The Office of Personnel Management is taking a more proactive approach to help agencies tap into the tools they already have and find new talent outside the Beltway.
The agency is set to officially launch the Hiring Excellence Campaign in January 2016. Though not a new mandate, OPM will work directly with agency hiring managers and human resources staff to help them identify skills gaps and find and recruit the right professionals to fill them.
“What we want to do is find a way to communicate what is possible within the existing rules; how do you get people going and how do you get this partnership with HR and the people who have the jobs working together,” said Acting OPM Director Beth Cobert, during a Nov. 18 National Council on Federal Labor Management Relations meeting in Washington. “We see that there’s a lot of opportunity to do that. The myth of what you can and can’t do in the process has gotten convoluted a bit over time.”
The agency recently launched a Hiring Toolkit on HR University, which includes guidance on the authorities, assessments and data hiring managers already have. But beyond the online tools, OPM is taking more of a “door-to-door” approach to its outreach next year.
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“We’re going to be going out on the road,” said Cobert who is awaiting Senate confirmation to be OPM’s permanent director. “Most of the people the federal government hires do not sit in Washington, D.C. We have to go find the people where they are and where the hiring managers are and bring those tools up there.”
OPM will also continue its work on USAJobs.gov. Kimberly Holden, deputy associate director for recruitment and hiring services at OPM, said the agency rolled out different iterations of USAJobs in July and will continue through fiscal 2017.
Ahead of the January launch, OPM is meeting with HR managers and focus groups at different agencies across the U.S. It will conduct pilot-like programs with managers at the Social Security Administration in Baltimore and hold another meeting with Federal Executive Board focus group members in Los Angeles in the next two months.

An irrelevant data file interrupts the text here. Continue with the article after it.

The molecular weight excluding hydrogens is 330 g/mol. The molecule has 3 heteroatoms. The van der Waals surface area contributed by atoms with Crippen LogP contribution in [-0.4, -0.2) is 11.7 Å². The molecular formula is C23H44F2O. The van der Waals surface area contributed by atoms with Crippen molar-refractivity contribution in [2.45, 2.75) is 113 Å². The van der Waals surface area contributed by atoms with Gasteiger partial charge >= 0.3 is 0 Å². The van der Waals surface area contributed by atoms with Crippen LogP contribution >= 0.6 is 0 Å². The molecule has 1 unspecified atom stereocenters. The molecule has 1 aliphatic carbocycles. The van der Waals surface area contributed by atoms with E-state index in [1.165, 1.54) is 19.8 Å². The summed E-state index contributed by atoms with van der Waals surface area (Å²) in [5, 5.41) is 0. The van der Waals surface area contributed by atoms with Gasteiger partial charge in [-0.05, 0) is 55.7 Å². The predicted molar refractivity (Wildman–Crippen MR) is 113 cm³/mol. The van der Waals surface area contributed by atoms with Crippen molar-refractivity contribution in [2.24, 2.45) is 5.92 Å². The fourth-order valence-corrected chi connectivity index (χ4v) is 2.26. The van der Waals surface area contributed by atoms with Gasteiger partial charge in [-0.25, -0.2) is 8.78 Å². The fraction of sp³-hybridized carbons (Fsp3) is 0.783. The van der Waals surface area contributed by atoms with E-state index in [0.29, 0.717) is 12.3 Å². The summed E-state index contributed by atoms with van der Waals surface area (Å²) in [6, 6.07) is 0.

After speaking with other agencies, OPM is focusing its hiring efforts on a few specific areas that need the most attention. Holden said OPM is putting an emphasis on recruiting new cybersecurity and IT management experts — fields where agencies have commonly lacked the professionals and talent to meet their evolving needs.
“We’ve learned from our management satisfaction survey that the overall quality of the hires in the IT area is low, and we also need to figure out a better way to assess applicants to determine whether they actually have the right skills to do the job,” Holden said.
The time it takes for agencies to identify — and then hire — new employees is a concern OPM said it’s still trying to tackle.
Bill Dougan, president of the National Federation of Federal Employees, said he often sees talented professionals, frustrated by the government hiring process, walk away to take a job in the private sector.
“These people are not going to be willing to sit around for 4, 5 or 6 months or longer held in limbo as to whether they have a job with the government,” Dougan said. “They’re going to go elsewhere.”
OPM has and will continue to work on making its job descriptions more clear and concise so that they draw the right kinds of applicants, Holden said.
“For a hiring manager, once they know that they have a position to fill, that position description is already classified,” she said. “That they know immediately where their talent pool resides, so that they don’t have to think about, ‘well, maybe I’ll advertise the vacancy this way or that way.’ They know where to go with regard to finding their talent pool and also understand the recruitment tools they have in place to find their talent.”
Cobert recently emphasized recruitment and hiring as a major action item for OPM and government at large. Individual agencies, like the Homeland Security Department, are taking advantage of specialized hiring authorities to fill cybersecurity and digital services positions.
OPM’s inspector general cited recruitment and hiring as a top management challenge in 2015.